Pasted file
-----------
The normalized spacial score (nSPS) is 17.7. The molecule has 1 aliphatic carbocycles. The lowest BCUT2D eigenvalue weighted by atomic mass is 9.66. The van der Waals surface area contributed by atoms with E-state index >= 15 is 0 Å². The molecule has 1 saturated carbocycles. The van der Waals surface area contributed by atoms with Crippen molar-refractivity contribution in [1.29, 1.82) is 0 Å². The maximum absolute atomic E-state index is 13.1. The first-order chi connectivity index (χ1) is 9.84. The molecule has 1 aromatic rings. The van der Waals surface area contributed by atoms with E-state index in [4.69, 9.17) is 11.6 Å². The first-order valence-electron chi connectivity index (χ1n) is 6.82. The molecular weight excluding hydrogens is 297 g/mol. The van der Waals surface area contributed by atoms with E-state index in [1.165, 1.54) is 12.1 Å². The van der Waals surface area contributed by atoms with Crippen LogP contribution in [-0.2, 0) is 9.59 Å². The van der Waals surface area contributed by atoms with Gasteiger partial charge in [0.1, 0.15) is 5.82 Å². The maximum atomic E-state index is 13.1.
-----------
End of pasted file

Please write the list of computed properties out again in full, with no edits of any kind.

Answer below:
The normalized spacial score (nSPS) is 17.7. The molecule has 1 aliphatic carbocycles. The lowest BCUT2D eigenvalue weighted by atomic mass is 9.66. The van der Waals surface area contributed by atoms with E-state index >= 15 is 0 Å². The molecule has 1 saturated carbocycles. The van der Waals surface area contributed by atoms with Crippen molar-refractivity contribution in [1.29, 1.82) is 0 Å². The maximum absolute atomic E-state index is 13.1. The first-order chi connectivity index (χ1) is 9.84. The molecule has 1 aromatic rings. The van der Waals surface area contributed by atoms with E-state index in [4.69, 9.17) is 11.6 Å². The first-order valence-electron chi connectivity index (χ1n) is 6.82. The molecular weight excluding hydrogens is 297 g/mol. The van der Waals surface area contributed by atoms with E-state index in [1.165, 1.54) is 12.1 Å². The van der Waals surface area contributed by atoms with Crippen LogP contribution in [-0.2, 0) is 9.59 Å². The van der Waals surface area contributed by atoms with Gasteiger partial charge in [0.1, 0.15) is 5.82 Å². The maximum atomic E-state index is 13.1.